In 1994 the Maine Supreme Judicial Court, sitting as the Law Court, held in State v. Nelson that a police officer's observation of motorist Theodore Nelson consuming a single can of beer over a one-hour time period did not, by itself, give rise to a reasonable suspicion that Nelson thereafter illegally operated the vehicle under the influence of alcohol. This Note analyzes the Law Court's decision in Nelson. In its analysis, this Note compares Nelson to several other Maine opinions and recommends that, if the Maine Law Court is to continue to adhere to both objective and subjective standards in its determination of reasonable suspicion, it must take care to apply the “totality of the circumstances” doctrine appropriately.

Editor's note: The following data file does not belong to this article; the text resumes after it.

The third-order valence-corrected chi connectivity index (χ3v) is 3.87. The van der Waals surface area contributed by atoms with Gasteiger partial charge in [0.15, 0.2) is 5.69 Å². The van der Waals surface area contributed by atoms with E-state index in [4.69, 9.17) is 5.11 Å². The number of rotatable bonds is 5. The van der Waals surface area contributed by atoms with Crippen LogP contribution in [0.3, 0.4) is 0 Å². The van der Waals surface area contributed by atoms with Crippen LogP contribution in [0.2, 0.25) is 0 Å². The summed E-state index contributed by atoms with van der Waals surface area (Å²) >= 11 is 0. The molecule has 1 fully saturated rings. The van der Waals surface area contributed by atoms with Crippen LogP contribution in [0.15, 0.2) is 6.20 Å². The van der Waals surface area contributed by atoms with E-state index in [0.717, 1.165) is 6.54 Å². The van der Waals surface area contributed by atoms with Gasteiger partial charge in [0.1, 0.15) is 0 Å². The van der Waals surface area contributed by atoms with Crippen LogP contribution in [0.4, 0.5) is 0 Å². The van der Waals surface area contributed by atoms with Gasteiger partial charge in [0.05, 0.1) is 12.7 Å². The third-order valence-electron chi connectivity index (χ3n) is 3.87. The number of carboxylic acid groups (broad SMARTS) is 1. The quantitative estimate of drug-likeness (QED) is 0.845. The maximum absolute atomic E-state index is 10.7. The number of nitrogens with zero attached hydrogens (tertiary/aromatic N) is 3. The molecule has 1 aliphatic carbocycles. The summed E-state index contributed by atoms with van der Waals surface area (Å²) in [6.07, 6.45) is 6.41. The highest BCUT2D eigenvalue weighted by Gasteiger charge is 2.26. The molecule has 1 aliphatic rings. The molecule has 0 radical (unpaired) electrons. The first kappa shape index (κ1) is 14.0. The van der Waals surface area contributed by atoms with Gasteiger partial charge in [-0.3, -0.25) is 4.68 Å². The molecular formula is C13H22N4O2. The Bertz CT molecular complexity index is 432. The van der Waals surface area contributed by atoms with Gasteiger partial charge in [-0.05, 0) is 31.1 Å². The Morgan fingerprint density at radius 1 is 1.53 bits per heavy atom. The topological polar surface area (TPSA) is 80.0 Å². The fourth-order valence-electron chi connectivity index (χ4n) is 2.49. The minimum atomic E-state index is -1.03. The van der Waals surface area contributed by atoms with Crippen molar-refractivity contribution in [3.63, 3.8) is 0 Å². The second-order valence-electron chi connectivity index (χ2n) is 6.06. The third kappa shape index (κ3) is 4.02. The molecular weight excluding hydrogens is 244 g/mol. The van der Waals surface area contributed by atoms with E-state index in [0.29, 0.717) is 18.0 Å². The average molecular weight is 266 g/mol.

Sandra D. Shannon,
State v. Nelson: Determining "Reasonable Suspicion" for Investigatory Stops in Maine,
Me. L. Rev.
Available at: https://digitalcommons.mainelaw.maine.edu/mlr/vol47/iss1/8
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